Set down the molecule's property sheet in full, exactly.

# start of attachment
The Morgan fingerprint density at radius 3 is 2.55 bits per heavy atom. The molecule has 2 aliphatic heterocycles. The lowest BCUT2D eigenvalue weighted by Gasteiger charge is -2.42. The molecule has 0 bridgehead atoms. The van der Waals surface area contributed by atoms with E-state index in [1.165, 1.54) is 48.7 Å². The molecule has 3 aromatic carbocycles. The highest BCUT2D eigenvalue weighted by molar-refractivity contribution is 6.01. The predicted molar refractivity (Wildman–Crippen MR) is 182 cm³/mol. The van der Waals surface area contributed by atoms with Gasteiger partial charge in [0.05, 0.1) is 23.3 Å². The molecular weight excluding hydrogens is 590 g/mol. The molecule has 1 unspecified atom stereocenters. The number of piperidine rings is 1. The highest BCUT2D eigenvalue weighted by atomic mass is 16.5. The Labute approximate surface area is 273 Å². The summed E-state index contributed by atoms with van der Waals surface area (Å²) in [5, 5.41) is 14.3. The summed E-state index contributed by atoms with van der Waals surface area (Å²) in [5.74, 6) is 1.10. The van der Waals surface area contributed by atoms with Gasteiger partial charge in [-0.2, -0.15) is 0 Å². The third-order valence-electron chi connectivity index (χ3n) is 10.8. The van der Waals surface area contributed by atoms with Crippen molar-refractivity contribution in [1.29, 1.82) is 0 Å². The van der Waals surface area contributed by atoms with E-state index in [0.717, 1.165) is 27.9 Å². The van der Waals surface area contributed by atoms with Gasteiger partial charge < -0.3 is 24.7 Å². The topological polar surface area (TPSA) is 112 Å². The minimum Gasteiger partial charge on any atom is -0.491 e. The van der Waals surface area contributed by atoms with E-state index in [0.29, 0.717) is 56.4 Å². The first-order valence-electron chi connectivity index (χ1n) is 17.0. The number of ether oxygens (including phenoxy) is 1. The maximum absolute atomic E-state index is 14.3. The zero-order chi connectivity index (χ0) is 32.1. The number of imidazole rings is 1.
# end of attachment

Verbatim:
The Morgan fingerprint density at radius 3 is 2.55 bits per heavy atom. The molecule has 2 aliphatic heterocycles. The lowest BCUT2D eigenvalue weighted by Gasteiger charge is -2.42. The molecule has 0 bridgehead atoms. The van der Waals surface area contributed by atoms with E-state index in [1.165, 1.54) is 48.7 Å². The molecule has 3 aromatic carbocycles. The highest BCUT2D eigenvalue weighted by molar-refractivity contribution is 6.01. The predicted molar refractivity (Wildman–Crippen MR) is 182 cm³/mol. The van der Waals surface area contributed by atoms with Gasteiger partial charge in [0.05, 0.1) is 23.3 Å². The molecular weight excluding hydrogens is 590 g/mol. The molecule has 1 unspecified atom stereocenters. The number of piperidine rings is 1. The highest BCUT2D eigenvalue weighted by atomic mass is 16.5. The Labute approximate surface area is 273 Å². The summed E-state index contributed by atoms with van der Waals surface area (Å²) in [5, 5.41) is 14.3. The summed E-state index contributed by atoms with van der Waals surface area (Å²) in [5.74, 6) is 1.10. The van der Waals surface area contributed by atoms with Gasteiger partial charge in [-0.2, -0.15) is 0 Å². The third-order valence-electron chi connectivity index (χ3n) is 10.8. The van der Waals surface area contributed by atoms with Crippen molar-refractivity contribution in [1.29, 1.82) is 0 Å². The van der Waals surface area contributed by atoms with E-state index in [0.717, 1.165) is 27.9 Å². The van der Waals surface area contributed by atoms with Gasteiger partial charge < -0.3 is 24.7 Å². The topological polar surface area (TPSA) is 112 Å². The minimum Gasteiger partial charge on any atom is -0.491 e. The van der Waals surface area contributed by atoms with E-state index in [0.29, 0.717) is 56.4 Å². The first-order valence-electron chi connectivity index (χ1n) is 17.0. The number of ether oxygens (including phenoxy) is 1. The maximum absolute atomic E-state index is 14.3. The zero-order chi connectivity index (χ0) is 32.1. The number of imidazole rings is 1.